Being on bed-rest carries significant challenges for me and for my family. Thankfully, we are a part of a community of people who know well how to care for and serve one another. In two days, I can already testify to the willingness of many to make serious sacrifices for our sakes, and as frustrating as this time feels for me on many levels, I am at the same time totally humbled and blessed by so much generosity and love.
Last night, a good friend came by with dinner for our family. My sister was over with her two kids taking care of me and my two, and the day had reached what we moms refer to as “the witching hour”–that delightful convergence of hunger, boredom, late afternoon heat, whatever it is that makes that hour before Daddy shows up so chronically difficult!–when two other friends showed up, uexpectedly. I was having a fair amount of pain at this point, and the level of chaos in our small apartment resulting simply from the number of people in one room was too much for me. I went and laid down in our bedroom to escape.
When it was time to eat, I emerged again, and at some point I realized that my friends who had just stopped by were fixing themselves plates of dinner. This will sound horrible to admit here, but I had this weird flesh reaction to this. I was annoyed that the meal my friend had made (which I was hoping to have last for at least one more meal for our family) was disappearing quickly, and that Doug had not even had a chance to sit down and eat yet. To make matters worse, as they prepared to leave (after staying through bathtime and stories and what small slice of family time we have each day) I heard them ask for more food to take with them.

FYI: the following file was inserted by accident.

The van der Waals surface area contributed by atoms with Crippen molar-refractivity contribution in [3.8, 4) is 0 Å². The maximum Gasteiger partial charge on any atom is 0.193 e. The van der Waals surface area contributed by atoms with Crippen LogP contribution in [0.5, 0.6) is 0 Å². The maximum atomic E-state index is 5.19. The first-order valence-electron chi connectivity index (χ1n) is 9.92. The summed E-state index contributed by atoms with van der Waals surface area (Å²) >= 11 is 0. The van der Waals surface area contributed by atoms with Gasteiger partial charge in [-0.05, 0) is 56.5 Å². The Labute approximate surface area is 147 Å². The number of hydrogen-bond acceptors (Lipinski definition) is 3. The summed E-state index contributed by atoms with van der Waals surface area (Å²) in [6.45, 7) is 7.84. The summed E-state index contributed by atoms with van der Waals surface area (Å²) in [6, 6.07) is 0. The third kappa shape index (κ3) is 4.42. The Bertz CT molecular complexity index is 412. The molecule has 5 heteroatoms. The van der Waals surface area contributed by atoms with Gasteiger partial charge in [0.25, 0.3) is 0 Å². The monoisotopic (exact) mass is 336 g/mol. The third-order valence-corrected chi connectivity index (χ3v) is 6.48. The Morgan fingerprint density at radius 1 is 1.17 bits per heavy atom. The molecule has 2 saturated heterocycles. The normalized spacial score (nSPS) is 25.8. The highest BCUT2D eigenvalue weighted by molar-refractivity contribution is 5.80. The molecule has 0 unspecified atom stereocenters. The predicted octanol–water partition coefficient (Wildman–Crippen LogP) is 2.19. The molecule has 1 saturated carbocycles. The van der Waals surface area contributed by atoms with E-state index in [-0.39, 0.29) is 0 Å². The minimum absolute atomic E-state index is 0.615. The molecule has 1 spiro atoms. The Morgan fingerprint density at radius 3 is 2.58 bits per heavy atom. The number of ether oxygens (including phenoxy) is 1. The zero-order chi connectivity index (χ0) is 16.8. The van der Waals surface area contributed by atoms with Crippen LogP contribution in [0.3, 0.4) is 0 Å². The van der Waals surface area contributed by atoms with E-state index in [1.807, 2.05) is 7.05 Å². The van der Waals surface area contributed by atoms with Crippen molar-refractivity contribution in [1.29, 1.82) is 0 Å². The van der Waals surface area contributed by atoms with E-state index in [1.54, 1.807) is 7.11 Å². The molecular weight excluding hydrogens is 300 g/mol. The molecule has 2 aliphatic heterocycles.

We regularly share food with these friends, and I am accustomed to them showing up at mealtimesÂ often enough, but for some reason last night I felt full of bitterness toward them. These are the things we never like to admit about ourselves: our capacity for being truly and deeply selfish; for resenting; for loving ourselves so much more than we are really willing to love another.
It was ironic too because all day long I had been working with Mercy on the issue of “hoarding”. Sweet Grandparents had bought for her an entire Cinderella figurine set, and I have watched as my sweet little girl has become a little hoarder of these items when other kids are around. She will maybe willingly share one or two of the figurines, but she will pile up the other five and keep them to herself. So literally, maybe ten times that day alone I had spoken these words: “Mercy, we do not hoard things in this house.” How I needed my own words spoken to me mere hours later.
I thought too about our act of giving tithes and offerings as part of weekly worship. The dinner that my friend brought over last night was given to us as a gift: I didn’t buy the ingredients; I didn’t cook the food; I didn’t wash a single dish. And yet I managed to quite quickly and easily feel “ownership” over this gift, even to the point of wishing to protect and defend it from others. I cannot help but think how much this mirrors our attitude about money, and how corrupted our view really is when we consider that all we have is gifted to us by God. How ludicrous it really is for us to hoard what has so freely and generously been given to us.